In his 23 years as a coach, Bieniemy has helped several running backs—Chris Brown of Colorado, Maurice Jones-Drew of UCLA, Chester Taylor and Adrian Peterson of the Minnesota Vikings, Jamaal Charles of the Kansas City Chiefs—to career heights. He was part of the Chiefs' seven consecutive division titles and two Super Bowl victories. Yet in the last four hiring cycles, he's interviewed 15 teams with 14 teams and never landed a head coaching job.

Bieniemy's critics have often noted that he hasn't always commanded plays in the past five seasons as Kansas City's offensive coordinator. His supporters have claimed otherwise.

“There's not a facet of the game on offense that he hasn't been incredibly involved with,” former quarterback Alex Smith said in 2021. “…From defense to the running game to the passing game — he knows it all. He knows that stuff.”

Reid said Bieniemy memorized the game sheets for each game. Every formation, every call.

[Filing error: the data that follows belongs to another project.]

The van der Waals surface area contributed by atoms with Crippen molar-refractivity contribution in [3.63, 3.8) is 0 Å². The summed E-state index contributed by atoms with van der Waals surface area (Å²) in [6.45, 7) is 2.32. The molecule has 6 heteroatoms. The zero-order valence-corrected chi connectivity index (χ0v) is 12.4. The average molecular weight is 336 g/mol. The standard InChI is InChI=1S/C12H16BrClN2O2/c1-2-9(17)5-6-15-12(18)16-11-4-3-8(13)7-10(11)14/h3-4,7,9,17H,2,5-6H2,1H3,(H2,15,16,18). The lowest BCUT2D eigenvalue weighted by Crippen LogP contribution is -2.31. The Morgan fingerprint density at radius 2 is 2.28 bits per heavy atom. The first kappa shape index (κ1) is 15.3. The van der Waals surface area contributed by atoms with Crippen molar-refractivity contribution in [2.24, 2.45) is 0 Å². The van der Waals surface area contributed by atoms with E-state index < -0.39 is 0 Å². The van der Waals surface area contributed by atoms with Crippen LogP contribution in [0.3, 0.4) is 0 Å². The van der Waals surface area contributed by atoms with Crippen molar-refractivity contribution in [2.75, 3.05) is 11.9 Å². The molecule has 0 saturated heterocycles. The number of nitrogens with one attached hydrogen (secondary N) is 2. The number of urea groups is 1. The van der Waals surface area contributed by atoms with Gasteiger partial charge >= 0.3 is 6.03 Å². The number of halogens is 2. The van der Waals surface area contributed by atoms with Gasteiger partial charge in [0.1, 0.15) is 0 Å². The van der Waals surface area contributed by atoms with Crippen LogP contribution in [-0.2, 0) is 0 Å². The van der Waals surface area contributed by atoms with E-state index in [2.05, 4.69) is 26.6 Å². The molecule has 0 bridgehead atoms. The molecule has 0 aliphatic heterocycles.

“It's like studying for finals every week,” Reid said. “He was on the headset with the quarterback, so during that period we very rarely had to take a timeout because we didn't get a play-in. He just spat and got it out quick.” I was proud of him for that. That is not easy.”

Bieniemy learns to make the most of the commander's talent

The details Bieniemy preaches to his players are the same ones he has lived by throughout his career.

“He always took great notes,” said Vance Joseph, a former Colorado quarterback and now defensive coordinator for the Denver Broncos. “Even in college, he was always a good defensive guy who made very few mistakes.”